Coronavirus forces additional closures

Governor limits bar, restaurant operations

Following Gov. Jay Inslee and King County Executive Dow Constantine’s orders, the city of Seattle is pursuing further measures to slow the spread of COVID-19.

After ordering the state’s schools to close earlier in the week, on Sunday, Inslee issued a proclamation stating bars, restaurants and recreation and entertainment venues would be temporarily shut down and limited all public gatherings to 50 people beginning Monday.

At the same time, Constantine issued similar orders, which also took effect Monday, also prohibiting all gatherings of fewer than 50 participants unless “previously announced criteria for hygiene and social distancing are met,” according to the press release.

In addition, the local health order states restaurants, bars, dance halls, clubs, health and fitness clubs, theaters and “other similar social or recreational venues” must stop operating until March 31.

Restaurants and food service establishments, however, are allowed to remain open as long as they only operate drive-through, delivery and pick-up services, until March 31.

Groceries, pharmacies, banks, gas stations, hardware stores, shopping centers and other retail may remain open if they meet established public heath directives.

According to the press release, the county is now preparing for “potentially rapid and widespread infection.”

In his press release, Constantine said people must assume everyone is infected with COVID-19 and avoid unnecessary interactions.

“Go to work if you must, but hunker down if you are able,” Constantine said. “Postpone anything you can. Treat the next two weeks as a period of self quarantine, to protect yourself and the lives and health of your loved ones and the entire community.”

According to a press release from Seattle Mayor Jenny Durkan, the city will continue to consult with health officials to see if additional citywide restricted are needed.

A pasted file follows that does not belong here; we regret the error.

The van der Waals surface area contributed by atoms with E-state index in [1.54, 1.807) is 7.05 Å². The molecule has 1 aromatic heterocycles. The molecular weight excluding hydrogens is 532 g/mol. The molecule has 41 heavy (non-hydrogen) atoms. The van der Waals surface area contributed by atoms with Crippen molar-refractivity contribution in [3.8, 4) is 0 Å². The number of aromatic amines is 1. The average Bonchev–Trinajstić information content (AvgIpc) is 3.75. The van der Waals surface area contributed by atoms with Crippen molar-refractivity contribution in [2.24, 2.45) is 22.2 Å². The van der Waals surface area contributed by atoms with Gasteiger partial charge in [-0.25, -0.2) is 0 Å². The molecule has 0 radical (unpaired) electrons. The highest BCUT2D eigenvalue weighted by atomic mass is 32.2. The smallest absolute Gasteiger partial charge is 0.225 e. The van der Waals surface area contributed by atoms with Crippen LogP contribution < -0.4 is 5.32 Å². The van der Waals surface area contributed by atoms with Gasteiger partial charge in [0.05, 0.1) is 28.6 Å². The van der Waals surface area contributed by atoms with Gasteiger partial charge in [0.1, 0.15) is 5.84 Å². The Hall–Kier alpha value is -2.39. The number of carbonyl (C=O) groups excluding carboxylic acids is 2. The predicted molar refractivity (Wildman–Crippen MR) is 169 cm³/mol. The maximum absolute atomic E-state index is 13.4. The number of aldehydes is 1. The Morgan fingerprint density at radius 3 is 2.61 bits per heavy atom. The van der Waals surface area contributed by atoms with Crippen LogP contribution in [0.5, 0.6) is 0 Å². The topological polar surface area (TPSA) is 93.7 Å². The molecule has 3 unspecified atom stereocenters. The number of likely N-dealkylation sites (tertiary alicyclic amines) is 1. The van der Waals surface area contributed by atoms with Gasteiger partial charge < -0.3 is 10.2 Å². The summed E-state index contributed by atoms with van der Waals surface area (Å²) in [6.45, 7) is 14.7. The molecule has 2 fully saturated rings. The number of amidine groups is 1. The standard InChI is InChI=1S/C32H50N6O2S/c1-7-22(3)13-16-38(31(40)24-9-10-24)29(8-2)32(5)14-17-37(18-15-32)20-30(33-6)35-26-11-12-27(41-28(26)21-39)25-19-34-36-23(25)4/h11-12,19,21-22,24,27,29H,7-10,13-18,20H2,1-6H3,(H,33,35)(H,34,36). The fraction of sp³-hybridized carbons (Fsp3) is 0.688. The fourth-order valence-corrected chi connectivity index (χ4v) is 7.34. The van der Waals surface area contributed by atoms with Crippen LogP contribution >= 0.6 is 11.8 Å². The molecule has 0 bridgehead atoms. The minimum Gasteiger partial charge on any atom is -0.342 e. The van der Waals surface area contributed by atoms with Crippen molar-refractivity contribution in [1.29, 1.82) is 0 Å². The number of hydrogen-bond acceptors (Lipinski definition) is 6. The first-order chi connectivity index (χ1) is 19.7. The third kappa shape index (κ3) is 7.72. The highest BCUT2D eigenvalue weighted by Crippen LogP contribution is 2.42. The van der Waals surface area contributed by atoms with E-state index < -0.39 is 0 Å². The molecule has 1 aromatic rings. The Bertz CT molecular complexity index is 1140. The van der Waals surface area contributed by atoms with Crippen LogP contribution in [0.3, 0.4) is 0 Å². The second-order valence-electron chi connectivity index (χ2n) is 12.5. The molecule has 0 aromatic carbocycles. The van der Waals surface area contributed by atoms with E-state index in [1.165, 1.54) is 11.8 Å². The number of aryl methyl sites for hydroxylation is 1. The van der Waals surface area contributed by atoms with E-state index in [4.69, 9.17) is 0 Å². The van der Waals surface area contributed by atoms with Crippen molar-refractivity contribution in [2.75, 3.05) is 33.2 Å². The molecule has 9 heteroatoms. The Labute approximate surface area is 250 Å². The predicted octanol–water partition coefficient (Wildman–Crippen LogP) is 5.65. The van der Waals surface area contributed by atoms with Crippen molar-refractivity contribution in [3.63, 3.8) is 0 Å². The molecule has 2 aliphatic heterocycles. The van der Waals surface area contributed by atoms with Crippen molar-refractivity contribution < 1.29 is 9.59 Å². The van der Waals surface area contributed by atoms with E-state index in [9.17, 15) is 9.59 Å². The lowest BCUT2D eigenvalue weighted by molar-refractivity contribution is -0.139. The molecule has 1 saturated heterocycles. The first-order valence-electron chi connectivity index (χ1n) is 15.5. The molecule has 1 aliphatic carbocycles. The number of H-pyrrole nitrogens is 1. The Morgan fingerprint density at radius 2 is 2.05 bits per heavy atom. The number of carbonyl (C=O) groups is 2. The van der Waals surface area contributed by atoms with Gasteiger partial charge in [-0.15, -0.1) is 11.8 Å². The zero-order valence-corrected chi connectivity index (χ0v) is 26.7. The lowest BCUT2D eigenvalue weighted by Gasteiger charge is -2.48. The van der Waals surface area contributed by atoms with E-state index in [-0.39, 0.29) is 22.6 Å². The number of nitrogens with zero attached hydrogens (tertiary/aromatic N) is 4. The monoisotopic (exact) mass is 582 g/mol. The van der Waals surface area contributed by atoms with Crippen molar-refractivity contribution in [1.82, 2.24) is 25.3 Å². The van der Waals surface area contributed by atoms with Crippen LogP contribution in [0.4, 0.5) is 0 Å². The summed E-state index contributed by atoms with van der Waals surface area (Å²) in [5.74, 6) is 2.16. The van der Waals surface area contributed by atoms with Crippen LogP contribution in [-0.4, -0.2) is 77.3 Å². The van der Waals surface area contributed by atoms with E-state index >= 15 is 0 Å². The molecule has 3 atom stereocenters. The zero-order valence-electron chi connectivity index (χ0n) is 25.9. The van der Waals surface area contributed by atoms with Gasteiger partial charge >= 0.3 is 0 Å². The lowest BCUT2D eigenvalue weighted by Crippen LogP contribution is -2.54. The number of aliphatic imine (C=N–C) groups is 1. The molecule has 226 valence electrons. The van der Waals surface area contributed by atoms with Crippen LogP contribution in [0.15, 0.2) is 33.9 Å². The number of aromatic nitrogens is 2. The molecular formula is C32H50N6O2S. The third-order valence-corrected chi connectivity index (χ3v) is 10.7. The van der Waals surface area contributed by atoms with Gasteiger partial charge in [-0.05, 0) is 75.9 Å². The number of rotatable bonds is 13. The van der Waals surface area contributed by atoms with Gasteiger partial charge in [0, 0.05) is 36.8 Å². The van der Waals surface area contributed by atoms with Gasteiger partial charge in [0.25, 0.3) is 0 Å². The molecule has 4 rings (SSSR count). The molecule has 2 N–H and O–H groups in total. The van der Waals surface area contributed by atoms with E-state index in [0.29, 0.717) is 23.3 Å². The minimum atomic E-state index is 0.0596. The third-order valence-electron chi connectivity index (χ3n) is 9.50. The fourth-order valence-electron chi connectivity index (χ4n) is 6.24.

These additional measures targeting the spread of COVID-19 reflect a recent study by the Institute for Disease Modeling that indicated, without further actions, the Puget Sound area could have as many as 25,000 cases of COVID-19 and 400 deaths.

“We have been working together to take steps throughout our region,” Durkan said in the press release. “We have very limited time to slow the trajectory of the virus, and hundreds of lives depend on our actions now. We must protect our most vulnerable and ensure our health care system can continue serving children, families and individuals, not just for COVID, but for any emergency. I know these restrictions are hard and impact the livelihoods and ways of life of our families, but it’s the right thing to do for the long-term health, safety and vitality of our communities. These actions reflect the growing scientific consensus that if we don’t significantly increase mitigation efforts and prioritize true social distancing, the consequences for our region could be devastating.”

Durkan acknowledged that Seattle’s small businesses, workers and community organizations have already been negatively impacted. To that end, the city is trying to help people by employing different initiatives.

According to the press release, the city of Seattle has implemented different programs to support small businesses during the COVID-19 pandemic, including:

• Providing immediate financial relief through deferred Business and Occupancy and utility payment plans;

• Investing $1.5 million in small businesses financially impacted by the pandemic;

• Launching a COVID-19 Small Business Recovery Task Force to make sure policy solutions are responsive to community needs;

• Preparing to provide direct technical assistance to small businesses applying for federal Small Business Administration loans as soon as they are available;

• A temporary moratorium on residential evictions to prevent working people from losing their homes.

According to a city press release, “the moratorium suspends residential evictions related to non-payment or partial payment of rent for 30 days and prohibits late fees or other charges for late payment of rent.” Property owners may not issue “pay or vacate notices” during this period or file eviction action with courts. Action on existing pay or vacate notices cannot be taken, as well. For more information about the city’s response to the COVID-19 pandemic, go to